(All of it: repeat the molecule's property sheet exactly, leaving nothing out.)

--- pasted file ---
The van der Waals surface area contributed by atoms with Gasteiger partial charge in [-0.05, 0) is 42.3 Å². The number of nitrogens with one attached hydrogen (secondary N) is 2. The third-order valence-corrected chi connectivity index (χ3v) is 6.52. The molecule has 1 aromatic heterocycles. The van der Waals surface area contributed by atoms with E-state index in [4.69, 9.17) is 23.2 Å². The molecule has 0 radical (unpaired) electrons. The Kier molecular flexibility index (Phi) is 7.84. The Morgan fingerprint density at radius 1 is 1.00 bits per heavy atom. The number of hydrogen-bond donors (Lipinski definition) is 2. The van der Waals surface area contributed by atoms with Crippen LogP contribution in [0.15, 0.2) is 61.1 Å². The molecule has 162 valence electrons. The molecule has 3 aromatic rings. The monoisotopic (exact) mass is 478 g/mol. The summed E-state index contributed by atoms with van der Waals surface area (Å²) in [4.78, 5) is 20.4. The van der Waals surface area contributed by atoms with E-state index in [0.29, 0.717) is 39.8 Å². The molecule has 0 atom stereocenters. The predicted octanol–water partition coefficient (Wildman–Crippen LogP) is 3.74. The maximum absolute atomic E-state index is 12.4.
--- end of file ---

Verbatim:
The van der Waals surface area contributed by atoms with Gasteiger partial charge in [-0.05, 0) is 42.3 Å². The number of nitrogens with one attached hydrogen (secondary N) is 2. The third-order valence-corrected chi connectivity index (χ3v) is 6.52. The molecule has 1 aromatic heterocycles. The van der Waals surface area contributed by atoms with E-state index in [4.69, 9.17) is 23.2 Å². The molecule has 0 radical (unpaired) electrons. The Kier molecular flexibility index (Phi) is 7.84. The Morgan fingerprint density at radius 1 is 1.00 bits per heavy atom. The number of hydrogen-bond donors (Lipinski definition) is 2. The van der Waals surface area contributed by atoms with Crippen LogP contribution in [0.15, 0.2) is 61.1 Å². The molecule has 162 valence electrons. The molecule has 3 aromatic rings. The monoisotopic (exact) mass is 478 g/mol. The summed E-state index contributed by atoms with van der Waals surface area (Å²) in [4.78, 5) is 20.4. The van der Waals surface area contributed by atoms with E-state index in [0.29, 0.717) is 39.8 Å². The molecule has 0 atom stereocenters. The predicted octanol–water partition coefficient (Wildman–Crippen LogP) is 3.74. The maximum absolute atomic E-state index is 12.4.